“Virginia is no place for a colored citizen like me to live in. I am denied many rights and privileges by law that I should have. Virginia is the home of presidents but it is not the home of democracy. It is the home of white supremacy. The colored people (most of them) can hardly live decently in the South.

“I cannot go on Monument Ave. and visit a white girl from fear of being ‘lynched’ or beaten up or arrested or electrocuted. But let some white guy come around on Second Street and nothing is done about it.”

A copy of the 1969 nomination form to add the Monument Avenue Historic District to the National Register of Historic Places exposes further rhetoric that has to be re-examined in the context of today’s Richmond:

“Monument Avenue is unified by the unusually high quality of design, workmanship and materials of all its parts — from the houses, churches and monuments to the curbs and street furniture. The street is unusual, too, for being one of the few grand residential boulevards in America to survive virtually unaltered, having almost no architecturally or scenically discordant intrusions.”

What about the discordance over such Confederate symbols being revered in the first place? The protests of 2020 rightfully shattered that statement.

“As one of the most splendid residential boulevards in America, Monument Avenue is considered to be a nationally significant example of city planning,” the document added. “According to the noted architectural historian, William B. O’Neal, Monument Avenue is ‘a supreme example of the unifying power of space, scale and trees on the urban scene.’ But more important than its aesthetic qualities, Monument Avenue, as a unique memorial to the heroes of the Confederacy in its capital, serves a symbolic function for Richmond and the South.”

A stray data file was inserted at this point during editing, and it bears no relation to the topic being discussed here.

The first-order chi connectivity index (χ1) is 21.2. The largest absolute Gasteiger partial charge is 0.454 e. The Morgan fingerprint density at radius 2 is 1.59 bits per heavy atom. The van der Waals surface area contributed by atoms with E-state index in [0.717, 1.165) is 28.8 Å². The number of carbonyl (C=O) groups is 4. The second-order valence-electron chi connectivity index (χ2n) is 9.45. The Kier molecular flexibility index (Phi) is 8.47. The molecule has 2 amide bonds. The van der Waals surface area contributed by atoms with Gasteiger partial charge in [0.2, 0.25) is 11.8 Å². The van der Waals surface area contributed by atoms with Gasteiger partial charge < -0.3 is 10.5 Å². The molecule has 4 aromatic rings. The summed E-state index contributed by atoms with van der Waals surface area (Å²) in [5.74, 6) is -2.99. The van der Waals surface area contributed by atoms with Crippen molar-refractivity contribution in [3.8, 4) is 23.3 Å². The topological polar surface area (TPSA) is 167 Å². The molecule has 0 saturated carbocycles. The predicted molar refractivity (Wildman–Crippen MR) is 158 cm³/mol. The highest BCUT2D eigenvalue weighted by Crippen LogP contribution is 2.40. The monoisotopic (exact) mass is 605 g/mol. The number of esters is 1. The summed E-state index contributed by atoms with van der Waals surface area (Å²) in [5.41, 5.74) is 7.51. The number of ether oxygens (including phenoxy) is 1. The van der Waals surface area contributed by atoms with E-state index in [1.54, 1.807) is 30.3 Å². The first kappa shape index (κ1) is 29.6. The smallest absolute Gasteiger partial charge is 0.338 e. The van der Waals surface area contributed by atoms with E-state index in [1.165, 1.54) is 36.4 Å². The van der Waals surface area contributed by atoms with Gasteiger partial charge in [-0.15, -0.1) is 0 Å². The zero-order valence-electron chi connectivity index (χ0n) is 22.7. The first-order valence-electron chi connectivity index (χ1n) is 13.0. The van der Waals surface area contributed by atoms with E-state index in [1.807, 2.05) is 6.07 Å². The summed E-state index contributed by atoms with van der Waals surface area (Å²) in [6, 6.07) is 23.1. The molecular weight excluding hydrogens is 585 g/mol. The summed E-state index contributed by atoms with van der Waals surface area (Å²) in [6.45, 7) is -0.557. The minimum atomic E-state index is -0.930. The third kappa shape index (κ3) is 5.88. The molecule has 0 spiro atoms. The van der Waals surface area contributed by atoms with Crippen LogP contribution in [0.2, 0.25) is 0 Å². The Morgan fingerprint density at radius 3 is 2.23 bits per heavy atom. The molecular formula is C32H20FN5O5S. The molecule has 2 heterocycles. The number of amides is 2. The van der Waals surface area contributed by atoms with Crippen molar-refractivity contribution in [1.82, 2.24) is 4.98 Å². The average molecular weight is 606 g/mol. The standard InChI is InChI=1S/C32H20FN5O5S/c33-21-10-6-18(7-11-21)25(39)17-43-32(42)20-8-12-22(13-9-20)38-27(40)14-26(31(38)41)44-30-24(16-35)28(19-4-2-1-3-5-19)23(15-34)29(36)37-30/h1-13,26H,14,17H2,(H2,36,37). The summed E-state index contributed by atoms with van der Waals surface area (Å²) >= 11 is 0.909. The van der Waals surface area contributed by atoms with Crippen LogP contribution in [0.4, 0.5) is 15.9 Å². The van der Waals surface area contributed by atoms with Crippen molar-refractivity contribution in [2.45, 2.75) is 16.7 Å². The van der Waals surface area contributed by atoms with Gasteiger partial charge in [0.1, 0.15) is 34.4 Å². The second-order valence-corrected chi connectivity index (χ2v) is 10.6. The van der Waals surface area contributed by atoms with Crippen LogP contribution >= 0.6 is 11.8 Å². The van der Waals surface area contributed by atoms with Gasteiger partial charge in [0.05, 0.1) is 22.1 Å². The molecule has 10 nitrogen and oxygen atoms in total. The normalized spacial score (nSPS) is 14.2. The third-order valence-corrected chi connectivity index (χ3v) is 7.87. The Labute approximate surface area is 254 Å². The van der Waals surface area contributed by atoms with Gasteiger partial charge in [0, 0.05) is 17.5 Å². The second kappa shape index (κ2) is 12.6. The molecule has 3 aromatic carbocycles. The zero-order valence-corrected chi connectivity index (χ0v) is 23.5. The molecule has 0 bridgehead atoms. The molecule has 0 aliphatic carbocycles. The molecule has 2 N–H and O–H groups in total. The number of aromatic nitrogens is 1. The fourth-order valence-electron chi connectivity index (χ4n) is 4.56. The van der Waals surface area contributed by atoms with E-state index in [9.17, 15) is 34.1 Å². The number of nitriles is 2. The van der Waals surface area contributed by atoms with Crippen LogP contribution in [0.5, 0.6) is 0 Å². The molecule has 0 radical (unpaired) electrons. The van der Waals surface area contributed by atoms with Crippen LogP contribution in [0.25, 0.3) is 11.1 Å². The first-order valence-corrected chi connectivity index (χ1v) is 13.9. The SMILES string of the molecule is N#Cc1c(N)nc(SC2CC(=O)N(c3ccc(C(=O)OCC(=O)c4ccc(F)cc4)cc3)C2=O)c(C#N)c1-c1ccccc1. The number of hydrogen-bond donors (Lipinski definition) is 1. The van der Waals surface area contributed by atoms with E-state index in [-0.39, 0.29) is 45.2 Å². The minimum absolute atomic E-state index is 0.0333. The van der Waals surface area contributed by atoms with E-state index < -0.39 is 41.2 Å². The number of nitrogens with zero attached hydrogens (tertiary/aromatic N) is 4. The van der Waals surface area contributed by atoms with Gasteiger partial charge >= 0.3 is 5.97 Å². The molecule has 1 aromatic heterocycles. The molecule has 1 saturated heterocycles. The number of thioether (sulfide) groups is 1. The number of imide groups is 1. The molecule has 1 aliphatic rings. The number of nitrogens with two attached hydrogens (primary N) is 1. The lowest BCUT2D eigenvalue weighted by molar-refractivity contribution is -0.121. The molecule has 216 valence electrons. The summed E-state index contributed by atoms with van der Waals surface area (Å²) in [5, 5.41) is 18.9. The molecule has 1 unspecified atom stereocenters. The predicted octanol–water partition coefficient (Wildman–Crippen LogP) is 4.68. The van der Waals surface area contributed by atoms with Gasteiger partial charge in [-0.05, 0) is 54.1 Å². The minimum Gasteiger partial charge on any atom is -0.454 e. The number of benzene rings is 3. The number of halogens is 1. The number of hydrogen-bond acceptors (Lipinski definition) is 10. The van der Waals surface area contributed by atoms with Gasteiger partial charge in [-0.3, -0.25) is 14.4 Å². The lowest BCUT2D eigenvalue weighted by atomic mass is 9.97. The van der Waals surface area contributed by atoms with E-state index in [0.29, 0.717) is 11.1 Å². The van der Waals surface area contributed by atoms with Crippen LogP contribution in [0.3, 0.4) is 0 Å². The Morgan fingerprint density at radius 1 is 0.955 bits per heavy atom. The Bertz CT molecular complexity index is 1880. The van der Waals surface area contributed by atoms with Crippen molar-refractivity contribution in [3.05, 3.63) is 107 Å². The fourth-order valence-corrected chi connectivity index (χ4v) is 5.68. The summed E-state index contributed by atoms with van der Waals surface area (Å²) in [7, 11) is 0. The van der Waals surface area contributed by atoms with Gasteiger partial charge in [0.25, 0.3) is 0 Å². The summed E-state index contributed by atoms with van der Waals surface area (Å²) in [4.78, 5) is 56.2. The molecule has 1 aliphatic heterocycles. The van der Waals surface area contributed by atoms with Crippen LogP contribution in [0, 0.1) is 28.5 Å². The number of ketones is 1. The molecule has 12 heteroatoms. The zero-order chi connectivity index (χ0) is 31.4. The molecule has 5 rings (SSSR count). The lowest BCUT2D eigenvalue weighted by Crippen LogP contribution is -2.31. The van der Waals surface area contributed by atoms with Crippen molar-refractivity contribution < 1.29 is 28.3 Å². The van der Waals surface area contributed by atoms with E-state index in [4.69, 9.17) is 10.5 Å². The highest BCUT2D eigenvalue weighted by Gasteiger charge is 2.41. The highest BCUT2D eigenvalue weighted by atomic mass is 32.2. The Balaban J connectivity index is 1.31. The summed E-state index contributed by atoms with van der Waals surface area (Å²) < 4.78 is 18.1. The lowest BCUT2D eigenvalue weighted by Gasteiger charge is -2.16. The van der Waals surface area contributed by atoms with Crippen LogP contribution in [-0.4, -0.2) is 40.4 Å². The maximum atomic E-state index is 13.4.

Has Monument Avenue lost its splendor? Or is the removal of Confederate statues just a real indicator that the boulevard’s “symbolic function” for the city and the entire South has to change?

On June 8, the state Supreme Court is scheduled to hear two arguments challenging Virginia’s right to move the Lee statue from Monument Avenue. We support Attorney General Mark Herring’s legal brief, which he summed up in an April statement: The statue has been “sending a message of white supremacy and division, for far too long and it is time for it to come down.”

And we challenge Mayor Levar Stoney to live up to the promise of his recent guest essay in The Times’ series on Floyd’s death: “…recovery also means looking at all the systems that have historically worked against, rather than for, people of color, be it housing or education. Over the next four years, I recognize that we must empower communities experiencing injustice by removing barriers to success and opportunity.”

When these two developments happen, we’ll know that closure and change truly have been realized in Richmond. That will be a fresh source of inspiration.

— Chris Gentilviso